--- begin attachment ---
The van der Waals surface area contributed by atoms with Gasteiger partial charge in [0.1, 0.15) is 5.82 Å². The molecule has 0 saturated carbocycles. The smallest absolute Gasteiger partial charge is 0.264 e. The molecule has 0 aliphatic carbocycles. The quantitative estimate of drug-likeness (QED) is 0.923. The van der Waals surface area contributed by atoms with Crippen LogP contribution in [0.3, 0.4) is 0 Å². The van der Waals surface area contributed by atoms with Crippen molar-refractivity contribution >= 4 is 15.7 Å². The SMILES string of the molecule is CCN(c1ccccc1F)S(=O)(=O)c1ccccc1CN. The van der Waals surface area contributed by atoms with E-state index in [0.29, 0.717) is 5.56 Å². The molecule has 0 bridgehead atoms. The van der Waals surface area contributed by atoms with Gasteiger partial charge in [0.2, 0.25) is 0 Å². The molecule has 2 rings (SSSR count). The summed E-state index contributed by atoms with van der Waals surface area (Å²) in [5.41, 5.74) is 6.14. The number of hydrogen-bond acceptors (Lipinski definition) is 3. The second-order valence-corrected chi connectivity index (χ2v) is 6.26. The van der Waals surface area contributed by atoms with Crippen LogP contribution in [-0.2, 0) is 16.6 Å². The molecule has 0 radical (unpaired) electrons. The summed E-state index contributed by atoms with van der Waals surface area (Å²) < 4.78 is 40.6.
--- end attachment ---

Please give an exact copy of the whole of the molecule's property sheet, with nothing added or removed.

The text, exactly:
The van der Waals surface area contributed by atoms with Gasteiger partial charge in [0.1, 0.15) is 5.82 Å². The molecule has 0 saturated carbocycles. The smallest absolute Gasteiger partial charge is 0.264 e. The molecule has 0 aliphatic carbocycles. The quantitative estimate of drug-likeness (QED) is 0.923. The van der Waals surface area contributed by atoms with Crippen LogP contribution in [0.3, 0.4) is 0 Å². The van der Waals surface area contributed by atoms with Crippen molar-refractivity contribution >= 4 is 15.7 Å². The SMILES string of the molecule is CCN(c1ccccc1F)S(=O)(=O)c1ccccc1CN. The van der Waals surface area contributed by atoms with E-state index in [0.29, 0.717) is 5.56 Å². The molecule has 0 bridgehead atoms. The van der Waals surface area contributed by atoms with Gasteiger partial charge in [0.2, 0.25) is 0 Å². The molecule has 2 rings (SSSR count). The summed E-state index contributed by atoms with van der Waals surface area (Å²) in [5.41, 5.74) is 6.14. The number of hydrogen-bond acceptors (Lipinski definition) is 3. The second-order valence-corrected chi connectivity index (χ2v) is 6.26. The van der Waals surface area contributed by atoms with Crippen LogP contribution in [-0.2, 0) is 16.6 Å². The molecule has 0 radical (unpaired) electrons. The summed E-state index contributed by atoms with van der Waals surface area (Å²) < 4.78 is 40.6.